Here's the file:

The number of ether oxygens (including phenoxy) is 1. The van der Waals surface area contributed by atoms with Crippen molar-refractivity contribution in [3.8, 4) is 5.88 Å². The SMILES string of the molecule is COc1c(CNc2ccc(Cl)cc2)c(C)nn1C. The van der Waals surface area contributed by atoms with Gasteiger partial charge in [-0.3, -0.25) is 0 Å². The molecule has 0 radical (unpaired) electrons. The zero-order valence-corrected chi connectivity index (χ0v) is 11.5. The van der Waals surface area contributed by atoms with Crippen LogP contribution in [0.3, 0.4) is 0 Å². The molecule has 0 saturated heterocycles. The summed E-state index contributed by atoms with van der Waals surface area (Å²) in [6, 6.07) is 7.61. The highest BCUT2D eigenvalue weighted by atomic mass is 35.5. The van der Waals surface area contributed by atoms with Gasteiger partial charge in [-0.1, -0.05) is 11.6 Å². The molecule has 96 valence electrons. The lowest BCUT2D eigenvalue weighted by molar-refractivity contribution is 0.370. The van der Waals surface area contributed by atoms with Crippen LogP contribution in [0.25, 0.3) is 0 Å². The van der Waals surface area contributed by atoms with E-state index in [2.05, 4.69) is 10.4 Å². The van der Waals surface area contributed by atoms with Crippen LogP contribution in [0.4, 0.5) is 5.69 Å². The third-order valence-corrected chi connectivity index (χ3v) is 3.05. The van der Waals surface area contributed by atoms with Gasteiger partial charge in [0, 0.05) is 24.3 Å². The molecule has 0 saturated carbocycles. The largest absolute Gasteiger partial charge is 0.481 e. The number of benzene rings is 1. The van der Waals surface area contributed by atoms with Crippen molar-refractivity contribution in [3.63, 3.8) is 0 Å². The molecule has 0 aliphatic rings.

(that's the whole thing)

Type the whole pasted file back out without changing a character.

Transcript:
The number of ether oxygens (including phenoxy) is 1. The van der Waals surface area contributed by atoms with Crippen molar-refractivity contribution in [3.8, 4) is 5.88 Å². The SMILES string of the molecule is COc1c(CNc2ccc(Cl)cc2)c(C)nn1C. The van der Waals surface area contributed by atoms with Gasteiger partial charge in [-0.3, -0.25) is 0 Å². The molecule has 0 radical (unpaired) electrons. The zero-order valence-corrected chi connectivity index (χ0v) is 11.5. The van der Waals surface area contributed by atoms with Crippen LogP contribution in [0.3, 0.4) is 0 Å². The molecule has 0 saturated heterocycles. The summed E-state index contributed by atoms with van der Waals surface area (Å²) in [6, 6.07) is 7.61. The highest BCUT2D eigenvalue weighted by atomic mass is 35.5. The van der Waals surface area contributed by atoms with Gasteiger partial charge in [-0.1, -0.05) is 11.6 Å². The molecule has 96 valence electrons. The lowest BCUT2D eigenvalue weighted by molar-refractivity contribution is 0.370. The van der Waals surface area contributed by atoms with Crippen LogP contribution in [0.25, 0.3) is 0 Å². The van der Waals surface area contributed by atoms with E-state index in [2.05, 4.69) is 10.4 Å². The van der Waals surface area contributed by atoms with Crippen LogP contribution in [0.4, 0.5) is 5.69 Å². The third-order valence-corrected chi connectivity index (χ3v) is 3.05. The van der Waals surface area contributed by atoms with Gasteiger partial charge in [0, 0.05) is 24.3 Å². The molecule has 0 saturated carbocycles. The largest absolute Gasteiger partial charge is 0.481 e. The number of benzene rings is 1. The van der Waals surface area contributed by atoms with Crippen molar-refractivity contribution in [3.63, 3.8) is 0 Å². The molecule has 0 aliphatic rings.